For the 10% to 15% of American married couples who experience reproductive problems, in vitro fertilization (IVF) is the leading technologically advanced treatment procedure. However, IVF’s expense may prevent many couples from receiving treatment, and those who are treated may take an overly aggressive approach to reduce the probability of failure. Aggressive treatment, which occurs through an increase in the number of embryos transferred during IVF, can lead to medically dangerous multiple births. We evaluated the principle policy proposal—insurance mandates—for improving IVF access and outcomes. We used data from US markets during 1995–2003 to show that broad insurance mandates for IVF result in not only large increases in treatment access but also significantly less aggressive treatment. More limited insurance mandates, which may apply to a subset of insurers or provide weaker guidelines for insurer behavior, generally have little effect on IVF markets.

    How Price Responsive is the Demand for Specialty Care? by Matthew L. Maciejewski, Chuan-Fen Liu, Andrew L. Kavee and Maren K. Olsen (Health Economics)

    Objectives. Outpatient visit co-payments have increased in recent years. We estimate the patient response to a price change for specialty care, based on a co-payment increase from $15 to $50 per visit for veterans with hypertension.

    Design, Setting, and Patients. A retrospective cohort of veterans required to pay co-payments was compared with veterans exempt from co-payments whose nonequivalence was reduced via propensity score matching. Specialty care expenditures in 2000–2003 were estimated via a two-part mixed model to account for the correlation of the use and level outcomes over time, and results from this correlated two-part model were compared with an uncorrelated two-part model and a correlated random intercept two-part mixed model.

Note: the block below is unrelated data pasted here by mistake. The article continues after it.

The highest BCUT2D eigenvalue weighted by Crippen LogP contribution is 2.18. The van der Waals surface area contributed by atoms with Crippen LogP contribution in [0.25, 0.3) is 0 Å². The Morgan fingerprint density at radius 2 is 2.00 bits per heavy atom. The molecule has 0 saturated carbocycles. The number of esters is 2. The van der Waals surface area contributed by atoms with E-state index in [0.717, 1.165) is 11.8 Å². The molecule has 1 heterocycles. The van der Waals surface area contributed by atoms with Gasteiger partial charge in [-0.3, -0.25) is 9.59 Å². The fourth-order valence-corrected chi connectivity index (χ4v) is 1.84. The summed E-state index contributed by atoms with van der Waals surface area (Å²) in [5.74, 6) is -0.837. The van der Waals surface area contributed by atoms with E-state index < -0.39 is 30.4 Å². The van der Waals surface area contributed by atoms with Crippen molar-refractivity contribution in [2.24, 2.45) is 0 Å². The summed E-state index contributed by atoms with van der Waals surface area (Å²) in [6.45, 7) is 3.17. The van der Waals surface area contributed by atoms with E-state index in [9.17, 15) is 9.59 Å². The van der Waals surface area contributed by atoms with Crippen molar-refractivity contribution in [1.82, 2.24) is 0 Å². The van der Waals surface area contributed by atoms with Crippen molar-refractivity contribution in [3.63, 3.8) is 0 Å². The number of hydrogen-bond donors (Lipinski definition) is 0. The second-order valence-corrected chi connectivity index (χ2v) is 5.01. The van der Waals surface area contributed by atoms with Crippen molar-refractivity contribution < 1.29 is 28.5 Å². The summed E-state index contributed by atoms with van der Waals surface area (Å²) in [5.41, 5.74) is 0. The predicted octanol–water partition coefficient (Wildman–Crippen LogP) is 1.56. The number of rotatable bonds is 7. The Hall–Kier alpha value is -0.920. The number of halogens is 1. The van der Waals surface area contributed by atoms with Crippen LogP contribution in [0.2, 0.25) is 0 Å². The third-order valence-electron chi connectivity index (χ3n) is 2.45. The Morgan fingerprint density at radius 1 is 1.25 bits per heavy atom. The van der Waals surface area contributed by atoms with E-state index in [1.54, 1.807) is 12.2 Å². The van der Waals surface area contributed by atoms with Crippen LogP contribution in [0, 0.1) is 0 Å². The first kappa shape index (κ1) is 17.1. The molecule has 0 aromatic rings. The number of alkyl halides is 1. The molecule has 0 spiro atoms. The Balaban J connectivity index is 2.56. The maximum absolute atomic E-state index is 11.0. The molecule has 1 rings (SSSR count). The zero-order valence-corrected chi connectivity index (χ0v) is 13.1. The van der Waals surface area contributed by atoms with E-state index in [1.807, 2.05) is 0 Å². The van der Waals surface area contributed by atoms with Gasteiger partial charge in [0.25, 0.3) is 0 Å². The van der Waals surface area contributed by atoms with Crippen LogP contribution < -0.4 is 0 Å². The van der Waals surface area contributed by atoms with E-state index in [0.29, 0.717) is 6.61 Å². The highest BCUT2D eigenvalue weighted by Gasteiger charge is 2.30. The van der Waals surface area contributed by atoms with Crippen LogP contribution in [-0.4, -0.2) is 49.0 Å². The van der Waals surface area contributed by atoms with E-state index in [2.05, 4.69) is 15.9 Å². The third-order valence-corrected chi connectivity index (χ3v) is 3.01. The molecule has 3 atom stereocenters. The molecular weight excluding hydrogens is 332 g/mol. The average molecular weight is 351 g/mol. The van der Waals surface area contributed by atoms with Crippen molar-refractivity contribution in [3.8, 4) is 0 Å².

Results. A $35 specialty visit co-payment increase had no impact on the likelihood of seeking specialty care but induced lower specialty expenditures over time among users who were required to pay co-payments. The log ratio of price responsiveness (semi-elasticity) for specialty care increased from −0.25 to −0.31 after the co-payment increase. Estimates were similar across the three models.

    Conclusion. A significant increase in specialty visit co-payments reduced specialty expenditures among patients obtaining medications at the Veterans Affairs medical centers. Longitudinal expenditure analysis may be improved using recent advances in two-part model methods.

    The Road Ahead for the Affordable Care Act, by John E. McDonough (The New England Journal of Medicine)

    The Dénouement of the Supreme Court’s ACA Drama, by Renée M. Landers (The New England Journal of Medicine)

    Drug Innovations and Welfare Measures Computed from Market Demand: The Case of Anti-cholesterol Drugs, by Abe Dunn (American Economic Journal:  Applied Economics)

    The pharmaceutical industry is characterized as having substantial investment in R&D and a large number of new product introductions, which poses special problems for price measurement caused by the quality of drug products changing over time. This paper applies recent demand estimation techniques to individual-level data to construct a constant-quality price index for anti-cholesterol drugs. Although the average price for anti-cholesterol drugs does not change over the sample period, I find that the constant-quality price index drops by 27 percent, a pace more in line with our expectations in such a dynamic segment of the industry.